Below is the text of my Anzac Day address, given at this year's Brighton Dawn Service. Lest we forget.
I have not been to war and I have never trained for war.
Sometimes I feel unworthy to be at events like this, standing alongside veterans whose service and bravery surpass anything I know, anything I could imagine.
But stand here I do. And I do so freely.
I stand here enjoying the freedom of speech, the freedom of faith, the freedom of political persuasion, the freedom to be who I want to be.
I stand here freely and proudly because over this country's short history men and women have stepped up to serve, they've gone to war. Some came back. Some didn't come back. All made sacrifices and Australia is great because of them.
That sacrifice, big or small, demands our gratitude.
Today is not a celebration. Not a glorification. Not about romanticising. Not about flag waving.
This Anzac Dawn Service is about remembrance. It's about solemn commemoration. And for those who, like me, have not gone to war, it is surely about gratitude.
No sane person wants war. No good person embraces war. Our nation's history is dappled with involvement in wars which were futile and wars which were less futile.
2014 marks exactly a century since events far far away in Europe trigged the Great War. One of the hardest, cruelest wars.
The assassination of a minor European royal, the heir to a seemingly irrelevant throne, became the catalyst for a diplomatic crisis which turned bloody and rapidly sucked in all the world's great economic powers and their imperial offspring.
Australia – young and distant – full of energy and promise, found itself offering up its young, to travel to distant places, to fight a war few really understood.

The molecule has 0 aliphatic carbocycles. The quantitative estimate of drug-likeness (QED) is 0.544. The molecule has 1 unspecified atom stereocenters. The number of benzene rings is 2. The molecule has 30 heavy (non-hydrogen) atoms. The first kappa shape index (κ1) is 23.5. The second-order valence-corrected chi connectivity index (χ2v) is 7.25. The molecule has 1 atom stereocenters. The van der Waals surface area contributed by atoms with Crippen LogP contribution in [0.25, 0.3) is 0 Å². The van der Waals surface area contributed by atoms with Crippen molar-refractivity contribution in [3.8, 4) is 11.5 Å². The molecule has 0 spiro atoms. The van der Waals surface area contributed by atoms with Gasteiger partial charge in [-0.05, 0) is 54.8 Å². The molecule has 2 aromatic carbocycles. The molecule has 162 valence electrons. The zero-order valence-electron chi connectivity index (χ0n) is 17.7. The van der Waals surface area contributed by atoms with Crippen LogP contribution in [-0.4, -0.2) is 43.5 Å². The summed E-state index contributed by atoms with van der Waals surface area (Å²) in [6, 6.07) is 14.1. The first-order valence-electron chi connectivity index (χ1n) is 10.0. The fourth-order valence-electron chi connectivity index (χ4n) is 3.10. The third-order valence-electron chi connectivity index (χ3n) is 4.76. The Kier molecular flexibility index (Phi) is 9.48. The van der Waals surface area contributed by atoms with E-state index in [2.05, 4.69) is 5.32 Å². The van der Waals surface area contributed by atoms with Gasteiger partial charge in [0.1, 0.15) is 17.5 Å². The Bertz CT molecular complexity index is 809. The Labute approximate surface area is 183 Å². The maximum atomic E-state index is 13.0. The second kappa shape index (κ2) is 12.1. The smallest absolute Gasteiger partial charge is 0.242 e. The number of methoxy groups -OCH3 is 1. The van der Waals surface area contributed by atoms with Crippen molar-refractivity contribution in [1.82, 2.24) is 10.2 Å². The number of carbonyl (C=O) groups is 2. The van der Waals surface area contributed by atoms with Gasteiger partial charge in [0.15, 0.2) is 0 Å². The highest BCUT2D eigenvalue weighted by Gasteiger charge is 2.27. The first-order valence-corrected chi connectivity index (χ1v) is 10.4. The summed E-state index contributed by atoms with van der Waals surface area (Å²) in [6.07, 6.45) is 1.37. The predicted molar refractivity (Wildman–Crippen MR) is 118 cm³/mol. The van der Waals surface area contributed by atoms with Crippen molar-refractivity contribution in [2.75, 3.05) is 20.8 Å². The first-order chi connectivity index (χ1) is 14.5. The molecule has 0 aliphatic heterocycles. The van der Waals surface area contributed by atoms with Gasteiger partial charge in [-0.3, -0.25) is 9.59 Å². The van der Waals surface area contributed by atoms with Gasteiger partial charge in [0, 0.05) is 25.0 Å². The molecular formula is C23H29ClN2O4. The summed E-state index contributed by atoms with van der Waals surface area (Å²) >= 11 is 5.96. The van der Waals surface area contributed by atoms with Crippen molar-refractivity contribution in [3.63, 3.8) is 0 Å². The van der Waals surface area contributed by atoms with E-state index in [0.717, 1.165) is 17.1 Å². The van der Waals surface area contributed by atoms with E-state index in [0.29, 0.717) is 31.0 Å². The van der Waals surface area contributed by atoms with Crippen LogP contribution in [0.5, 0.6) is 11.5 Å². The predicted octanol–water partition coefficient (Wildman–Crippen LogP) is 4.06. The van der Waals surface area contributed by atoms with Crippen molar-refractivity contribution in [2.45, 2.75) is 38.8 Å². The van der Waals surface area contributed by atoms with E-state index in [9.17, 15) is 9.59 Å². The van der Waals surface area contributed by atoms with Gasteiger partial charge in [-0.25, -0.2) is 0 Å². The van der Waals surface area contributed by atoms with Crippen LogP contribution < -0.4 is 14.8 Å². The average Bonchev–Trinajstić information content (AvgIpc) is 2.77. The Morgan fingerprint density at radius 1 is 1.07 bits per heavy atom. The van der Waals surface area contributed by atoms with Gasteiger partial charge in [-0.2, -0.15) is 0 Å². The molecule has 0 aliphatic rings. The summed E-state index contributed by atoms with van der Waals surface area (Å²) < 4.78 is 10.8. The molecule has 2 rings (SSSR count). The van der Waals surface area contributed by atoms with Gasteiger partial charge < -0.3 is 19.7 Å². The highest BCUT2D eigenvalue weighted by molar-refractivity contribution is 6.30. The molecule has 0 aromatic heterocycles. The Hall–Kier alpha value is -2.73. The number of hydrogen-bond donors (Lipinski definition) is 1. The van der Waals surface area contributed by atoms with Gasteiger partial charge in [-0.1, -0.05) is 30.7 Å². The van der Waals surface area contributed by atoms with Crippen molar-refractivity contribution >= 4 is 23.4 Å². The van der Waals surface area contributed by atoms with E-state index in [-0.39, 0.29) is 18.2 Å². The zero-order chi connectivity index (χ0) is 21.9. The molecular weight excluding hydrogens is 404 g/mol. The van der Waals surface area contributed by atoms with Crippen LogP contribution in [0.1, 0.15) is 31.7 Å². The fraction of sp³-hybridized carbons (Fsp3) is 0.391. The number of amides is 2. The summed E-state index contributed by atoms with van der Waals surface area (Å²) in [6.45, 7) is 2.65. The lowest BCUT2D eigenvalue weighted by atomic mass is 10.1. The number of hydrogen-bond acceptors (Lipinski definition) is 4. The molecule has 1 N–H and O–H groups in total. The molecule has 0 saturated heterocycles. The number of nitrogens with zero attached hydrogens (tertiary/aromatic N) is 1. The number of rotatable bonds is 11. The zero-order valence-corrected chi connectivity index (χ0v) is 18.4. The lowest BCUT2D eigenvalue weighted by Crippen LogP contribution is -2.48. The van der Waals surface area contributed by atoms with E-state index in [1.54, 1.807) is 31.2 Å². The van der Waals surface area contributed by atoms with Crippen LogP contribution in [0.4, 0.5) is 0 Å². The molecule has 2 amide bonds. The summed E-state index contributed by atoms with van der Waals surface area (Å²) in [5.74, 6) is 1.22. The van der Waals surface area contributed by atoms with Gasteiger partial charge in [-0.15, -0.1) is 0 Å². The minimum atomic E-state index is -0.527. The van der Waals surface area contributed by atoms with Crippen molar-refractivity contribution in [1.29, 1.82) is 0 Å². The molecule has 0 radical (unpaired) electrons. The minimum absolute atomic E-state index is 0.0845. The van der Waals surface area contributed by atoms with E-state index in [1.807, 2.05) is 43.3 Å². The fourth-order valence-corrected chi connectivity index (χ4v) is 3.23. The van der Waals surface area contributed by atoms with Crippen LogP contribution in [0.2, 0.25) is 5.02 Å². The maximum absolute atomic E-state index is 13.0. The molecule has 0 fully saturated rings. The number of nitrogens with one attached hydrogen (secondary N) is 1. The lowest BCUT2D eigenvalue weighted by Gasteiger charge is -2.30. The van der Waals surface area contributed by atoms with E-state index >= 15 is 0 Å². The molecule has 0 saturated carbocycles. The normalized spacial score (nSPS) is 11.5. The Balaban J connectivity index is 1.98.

Yet Australia played a proud and pivotal role in the Great War, our diggers fought valiantly and often strategised cleverly. Like we have done, in World War 2, in Korea, in Vietnam, in Iraq and in Afghanistan.
Today we remember the Great War and the conflicts since.
Today is a day to remember the individuals who stood in the dank, filthy trenches: feet rotting, lungs aching, lives dissipating.
Today is a day to focus on the families torn apart, loved ones separated forever, bodies never returned.
Today is a day to remember the injured, those who returned with their bodies smashed and their minds forever altered.
We have not come here this morning to glorify the horrors of war; we have come here to silently, sadly, humbly reflect on the great sacrifice paid for us by people who we may not have known, but whose legend lives on because we owe them our freedom.
In his poem, The Australian, W.H. Ogilvie described our Anzac heroes as the 'bravest thing God ever made.' For one moment let's imagine what they went through and Ogilvie's words seem like an understatement:
The bravest thing God ever made.
We remember them this morning as the sun rises on this South Australian day – and as we leave this idyllic place, to go about our daily lives, let us remind ourselves why we are free, why we are democratic, why we are still smiling.
And let us have gratitude.